10 months ago


By Cathy Gautreaux,

By Cathy Gautreaux, Executive Director, LMTA We started the 2016 Legislative Session knowing that we would be faced with two pretty significant trucking issues returning from the previous year: haz-mat reporting and waste tire fees. But, the most significant issue for all Louisianans was the looming budget deficit – still a problem even after the special sessions earlier in the year. Here is a list of the most significant legislation specifically impacting the trucking industry: Haz-Mat Reporting. In 2015, LMTA requested legislation after several motor carriers received thousands of dollars in fines for reporting minimal releases of hazardous materials, i.e., 8 ounces of household paint spilled on a dock at a truck terminal. The result was the creation of a task force to examine the hazardous materials reporting law and make recommendations to the Legislature. This year, we successfully passed legislation to implement the recommendation of that task force. Act 632 (HB 625 – Rep. Terry Landry/Sen. Page Cortez) of the 2016 legislature prohibits the Louisiana State Police from issuing a violation or a fine to a motor carrier for careless handling of hazardous materials if reporting the release was not required by state law. (Effective on August 1, 2016.) Waste Tire Fee Increase. For the second consecutive year, LMTA has been successful in defeating a proposed increase in the fees paid on the purchase of new tires under the state’s Waste Tire Program as administered by the Dept. of Environmental Quality. The trucking industry does not feel that fees should be increased until administrative issues are addressed and recent changes to the program are fully implemented. We fully expect another attempt to raise the waste tire fees next year. REAL ID. Act 505 (HB 702 – Rep. Jimmy Harris/Sen. Troy Carter) allows Louisiana to issue drivers' licenses and special identification cards in compliance with the federal REAL ID Act of 2005. The legislation allows a person the choice of obtaining a REAL ID compliant drivers license or special identification card. Truck Permit Task Force. HCR 105 (Rep. Kenny Havard) created the Special Permit Task Force to make recommendations related to the issuance of special permits by LA-DOTD for oversize and overweight truck movement on state highways. LMTA is an official member of this Task Force. LMTA has established a special committee to examine the current oversize and overweight permit regulations with the intent of assisting the state in simplifying the regulations, identifying a statewide system of preferred roadways for oversize loads, and submitting legislation to revise the regulations. CNG Truck Weight Tolerance. ACT 279 (HB 591- Rep. Terry Landry/Sen. Gary Smith) provides for a 2000 lb. weight tolerance for vehicles operated by an engine fueled primarily by compressed or liquefied natural gas. (Effective August 1, 2016.) LPSC Inspection & Supervision Fee Increase. ACT 433 (HB 431- Rep. Thomas Carmody/Sen. Eric LaFleur) increased the quarterly fee per $1,000 of gross receipts for certain motor carriers and public utilities for the inspection, control, and supervision of their business services and rates by the LPSC. (Effective July 1, 2016.) For the foreseeable future, the Governor and the Louisiana Legislature will be faced with the daunting task of providing services to the public while operating under the limitations of a balanced budget …especially now in the wake of the flood disaster. K 6 ❘ Open Road Q3 2016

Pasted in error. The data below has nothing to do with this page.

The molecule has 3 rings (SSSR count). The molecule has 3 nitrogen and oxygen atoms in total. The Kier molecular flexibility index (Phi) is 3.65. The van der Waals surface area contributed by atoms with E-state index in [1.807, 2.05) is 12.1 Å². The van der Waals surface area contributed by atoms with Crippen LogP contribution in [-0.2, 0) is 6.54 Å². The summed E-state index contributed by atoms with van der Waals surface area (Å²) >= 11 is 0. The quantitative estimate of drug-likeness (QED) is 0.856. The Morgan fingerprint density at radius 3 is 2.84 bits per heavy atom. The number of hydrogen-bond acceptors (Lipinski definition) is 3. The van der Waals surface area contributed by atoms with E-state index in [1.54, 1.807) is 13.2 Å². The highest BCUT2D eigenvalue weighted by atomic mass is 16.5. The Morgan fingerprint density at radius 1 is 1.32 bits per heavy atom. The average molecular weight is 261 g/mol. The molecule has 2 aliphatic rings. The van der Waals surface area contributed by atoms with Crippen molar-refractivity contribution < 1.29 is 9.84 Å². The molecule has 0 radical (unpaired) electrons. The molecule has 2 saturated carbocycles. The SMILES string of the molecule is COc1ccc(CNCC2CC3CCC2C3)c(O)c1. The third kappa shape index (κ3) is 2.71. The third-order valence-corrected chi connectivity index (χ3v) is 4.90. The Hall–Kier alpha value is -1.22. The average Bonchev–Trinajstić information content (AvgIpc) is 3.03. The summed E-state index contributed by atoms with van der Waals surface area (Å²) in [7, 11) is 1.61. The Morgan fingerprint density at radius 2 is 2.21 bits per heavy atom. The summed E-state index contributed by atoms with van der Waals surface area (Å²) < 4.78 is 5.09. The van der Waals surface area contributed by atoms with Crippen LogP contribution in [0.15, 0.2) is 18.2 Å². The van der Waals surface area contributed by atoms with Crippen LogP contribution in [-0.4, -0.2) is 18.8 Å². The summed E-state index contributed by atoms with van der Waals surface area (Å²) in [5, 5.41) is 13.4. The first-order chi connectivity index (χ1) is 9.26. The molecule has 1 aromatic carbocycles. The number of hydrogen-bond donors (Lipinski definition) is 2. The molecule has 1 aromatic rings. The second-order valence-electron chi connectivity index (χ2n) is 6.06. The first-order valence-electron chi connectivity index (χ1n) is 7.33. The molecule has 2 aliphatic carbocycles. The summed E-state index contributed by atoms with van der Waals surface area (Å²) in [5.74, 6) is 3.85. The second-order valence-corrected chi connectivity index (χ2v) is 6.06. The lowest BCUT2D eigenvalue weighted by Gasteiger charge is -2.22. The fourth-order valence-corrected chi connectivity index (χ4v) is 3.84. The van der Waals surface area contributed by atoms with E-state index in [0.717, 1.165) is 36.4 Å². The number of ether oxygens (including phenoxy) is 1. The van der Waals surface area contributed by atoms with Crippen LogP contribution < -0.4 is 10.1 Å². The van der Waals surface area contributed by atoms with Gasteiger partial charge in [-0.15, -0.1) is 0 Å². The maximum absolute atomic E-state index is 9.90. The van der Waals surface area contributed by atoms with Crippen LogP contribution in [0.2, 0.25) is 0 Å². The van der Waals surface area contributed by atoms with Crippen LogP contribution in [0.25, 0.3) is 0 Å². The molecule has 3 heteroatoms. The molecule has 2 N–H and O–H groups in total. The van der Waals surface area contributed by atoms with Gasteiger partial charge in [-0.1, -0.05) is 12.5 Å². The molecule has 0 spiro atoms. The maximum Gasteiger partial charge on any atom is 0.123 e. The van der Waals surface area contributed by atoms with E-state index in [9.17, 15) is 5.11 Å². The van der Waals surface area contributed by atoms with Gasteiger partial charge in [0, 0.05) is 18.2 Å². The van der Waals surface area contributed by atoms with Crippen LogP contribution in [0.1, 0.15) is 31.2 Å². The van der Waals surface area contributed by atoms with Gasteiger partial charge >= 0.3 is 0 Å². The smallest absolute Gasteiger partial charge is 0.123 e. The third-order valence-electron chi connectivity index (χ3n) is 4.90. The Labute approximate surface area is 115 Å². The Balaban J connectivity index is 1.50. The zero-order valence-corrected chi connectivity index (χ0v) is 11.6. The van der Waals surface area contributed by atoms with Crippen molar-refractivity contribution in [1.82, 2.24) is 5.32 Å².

By Steve Wheeler The newly-appointed secretary of the Louisiana Department of Transportation & Development realizes he has a big job ahead of him. For years, Louisiana and the rest of the nation has neglected and underfunded transportation infrastructure, and now it’s time to pay the piper. “My job is, first and foremost…to make a case for increased revenue in transportation,” said Dr. Shawn Wilson, speaking at the 76th Annual LMTA Convention. Wilson said he’s already logged thousands of miles “traveling the state and talking to anyone and everyone who will listen. We have to make a case to our communities that transportation is important,” he said. “As a state and as a country we’ve been in denial about the costs of infrastructure,” the DOTD secretary said, adding he doesn’t want a patchwork solution, but wants to “make the policy sustainable.” Wilson said he plans to maintain a balanced transportation policy that address maintenance as well as new projects, but finding additional sources of money will be critical to both. Wilson said he will continue to seek funds from federal, state and local sources to move Louisiana forward with a safe and innovative multimodal transportation system. “This governor and I have championed infrastructure,” Wilson said, adding Louisiana has secured $60 million out of $100 million sought in a FASTLANE grant application to the USDOT. The money will be used to help widen Interstate 10 between I-49 and the Atchafalaya Basin Bridge. Audience members questioned the secretary about chronic bottlenecks on the I-10 Mississippi River Bridge in Baton Rouge and near the port of New Orleans. “We’re waiting” for solutions, said one audience member. “I hear you,” the secretary replied. Wilson said he understands frustration with traffic bottlenecks, but said DOTD dollars are stretched thin. “We’re not bloated,” he added. “We’re not wasting dollars.” The department now leases its vehicles and has gotten rid of nearly 500 cars, he said. Of the department’s $1.7 billion budget, only 4.6 percent goes to administration and support services, Wilson said, while 31.4 percent goes to operations and maintenance of roads and bridges, and 38.2 percent goes to road and bridge construction projects. “It’s quite false to say that only 11 percent is going to construction,” he said. The DOTD budget to buy new equipment this year? “Zero,” Wilson said. Wilson said DOTD is responsible for 16,645 miles of roadway that includes 927 miles of interstate highways and more than 12,000 bridges in the state, including 1,421 old timber bridges. About 75 percent of those timber bridges are either posted or closed. “You can have a great road but if you don’t have a good bridge you’re not going to cross it,” Wilson said. Wilson said one of the likely ways to increase DOTD funding is an increase in the state’s fuel tax, but added, “We believe that a gas tax alone is not the best way” to raise all the needed funds. The newly-appointed Governor’s Task Force on Transportation Infrastructure Investment will be looking at ways to come up with additional funds, Wilson said. LMTA’s Greg Morrison is a member of the task force. K Open Road Q3 2016 ❘ 7